Attachments

·
Perfeshunal Hikk
Joined
·
8,887 Posts
hehehe Randy!
no condenation will not happen
but we can bring that up in a bi weekely again..

the bio balls dont let the nitrofication process fully happen
Good to see you back tim. And yes, we can make it a bi weekly. There are only two differences between bio-balls and live rock as filtration. It could be an interesting discussion that hopefully won't turn into a SB-BB type debate.
 

·
Reef Nut
Joined
·
1,254 Posts
The little ceramic rings are basically the same thing as the bio balls in terms of capturing detritus and turning in to nitrate factories.
 

·
Perfeshunal Hikk
Joined
·
8,887 Posts
The little ceramic rings are basically the same thing as the bio balls in terms of capturing detritus and turning in to nitrate factories.
All of them (whether ceramic rings or bio balls or any other media) are simply wet/dry media. They all have a maintenance aspect to them. They are simply surface area for the bacteria to live on. With that said, LR has the same issue where it can capture detritus, and, more importantly, phosphates.

They both have there good and bad aspects to them. The difference is which problem you want to deal with. Detritus/nitrates or phosphates. Nitrates are easily handled with an RDSB. Phosphates aren't that easy.
 

·
Perfeshunal Hikk
Joined
·
8,887 Posts
Ok, color me dumb, what's a RDSB? A really deep sand bed??
Not dumb, and close. Sorry. It is a Remote Deep Sand Bed. The most efficient for nitrate issues is a 5-gallon bucket full of sand with a powerhead pumping water across it, with the water only about an inch above the sand bed.
 

·
Registered
Joined
·
476 Posts
Not dumb, and close. Sorry. It is a Remote Deep Sand Bed. The most efficient for nitrate issues is a 5-gallon bucket full of sand with a powerhead pumping water across it, with the water only about an inch above the sand bed.
Ah yes, I remember now. I have no experience with those. It seems logically that they would work though.
Oh hey and likemike, I like your aquascape, it has depth/activity (sorry can't find the right word)
 

·
Registered
Joined
·
138 Posts
Discussion Starter · #15 ·
is that the same principle as a media reactor? that live sand is the best filter. can't you do this in a sump? thanks guys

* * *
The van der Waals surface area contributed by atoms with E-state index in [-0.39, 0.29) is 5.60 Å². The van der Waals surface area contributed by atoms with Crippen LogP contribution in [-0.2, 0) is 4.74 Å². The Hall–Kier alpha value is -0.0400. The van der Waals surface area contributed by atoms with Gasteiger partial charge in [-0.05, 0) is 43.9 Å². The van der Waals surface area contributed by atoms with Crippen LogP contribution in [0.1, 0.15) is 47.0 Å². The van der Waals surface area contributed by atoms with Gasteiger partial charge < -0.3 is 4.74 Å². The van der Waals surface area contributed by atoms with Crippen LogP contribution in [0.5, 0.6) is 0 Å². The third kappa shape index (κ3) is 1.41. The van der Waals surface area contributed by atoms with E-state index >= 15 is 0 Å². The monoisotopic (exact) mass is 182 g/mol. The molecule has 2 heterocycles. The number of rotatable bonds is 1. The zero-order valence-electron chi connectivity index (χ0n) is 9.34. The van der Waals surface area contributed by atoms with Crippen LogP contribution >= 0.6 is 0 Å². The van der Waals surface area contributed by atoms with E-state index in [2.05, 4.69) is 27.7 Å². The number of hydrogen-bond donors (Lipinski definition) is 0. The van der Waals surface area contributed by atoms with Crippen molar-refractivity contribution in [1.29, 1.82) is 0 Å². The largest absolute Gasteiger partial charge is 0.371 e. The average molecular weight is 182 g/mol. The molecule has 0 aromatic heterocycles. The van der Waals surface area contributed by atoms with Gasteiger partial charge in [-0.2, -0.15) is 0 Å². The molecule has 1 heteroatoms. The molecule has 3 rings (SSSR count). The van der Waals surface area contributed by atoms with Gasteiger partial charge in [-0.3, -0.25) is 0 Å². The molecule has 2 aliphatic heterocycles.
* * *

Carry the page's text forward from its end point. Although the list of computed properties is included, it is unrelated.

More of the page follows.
·
Perfeshunal Hikk
Joined
·
8,887 Posts
is that the same principle as a media reactor? that live sand is the best filter. can't you do this in a sump? thanks guys
No. The principle behind the RDSB is denitrification due to the anaerobic nature of it. You basically take a five gallon bucket and fill it with sand. Then you put a ph on it to pump water across it to keep detritus from settling in it. It removes nitrates from the water.
http://reefcentral.com/forums/showthread.php?s=&threadid=896352&highlight=rdsb and all of its split threads (before and after) will give you more reading than my brain can handle at times :)
 

·
Registered
Joined
·
476 Posts
is that the same principle as a media reactor? that live sand is the best filter. can't you do this in a sump? thanks guys
I read a discussion on RDSB's here on TRT. I believe it was in the think tank forum; perhaps you could do a search on it. Hey Randy, what experience have you had with RDSB's?
 

·
Perfeshunal Hikk
Joined
·
8,887 Posts
I read a discussion on RDSB's here on TRT. I believe it was in the think tank forum; perhaps you could do a search on it. Hey Randy, what experience have you had with RDSB's?
I am still hunting the thread. I remember tdwyatt being in the discussion because they were discussing depth, surface area and flowrate across it.
The one tim posted the link to may be it, I am only on page 7 so far but reading it again.

The one we installed on a 75G tank 2 weeks ago is a 5 gallon bucket that is about 4" from the top, with an inlet bulkhead running from an overflow box drain, an MJ1200 pumping water across the sand, through a bulkead into a 10G tank where it gets pumped back into the tank. It is mainly a FO tank with some dead coral skeletons in the tank. He was reading high nitrates and we put it on there to see whether it actually worked or not at lowering the levels.

There are still a lot of questions I have about the RDSB's but from everything I have read (mostly on RC and here) says that they work 100% at nitrate removal. Most of my questions deal with surface area, flowrate, depth and sand particulate size.
 

·
Perfeshunal Hikk
Joined
·
8,887 Posts
heheh.. the real deep and Deep sand beds have been around for a very long time. the RDSB is a slight mod of one of the orginal filtering methods ( either berlin or another..just cant think of the name of it yet..)
here is our 47 page discussion for it
For some reason, my reply didn't show up. I either didn't post it or TRT ate it.

But, does that thread cover remote deep sand beds or just real deep sand beds? I am referring to a remote sand bed that is housed in a 5 gallon bucket with flow through it and a lid to block all light from it.
 
1 - 20 of 26 Posts
Top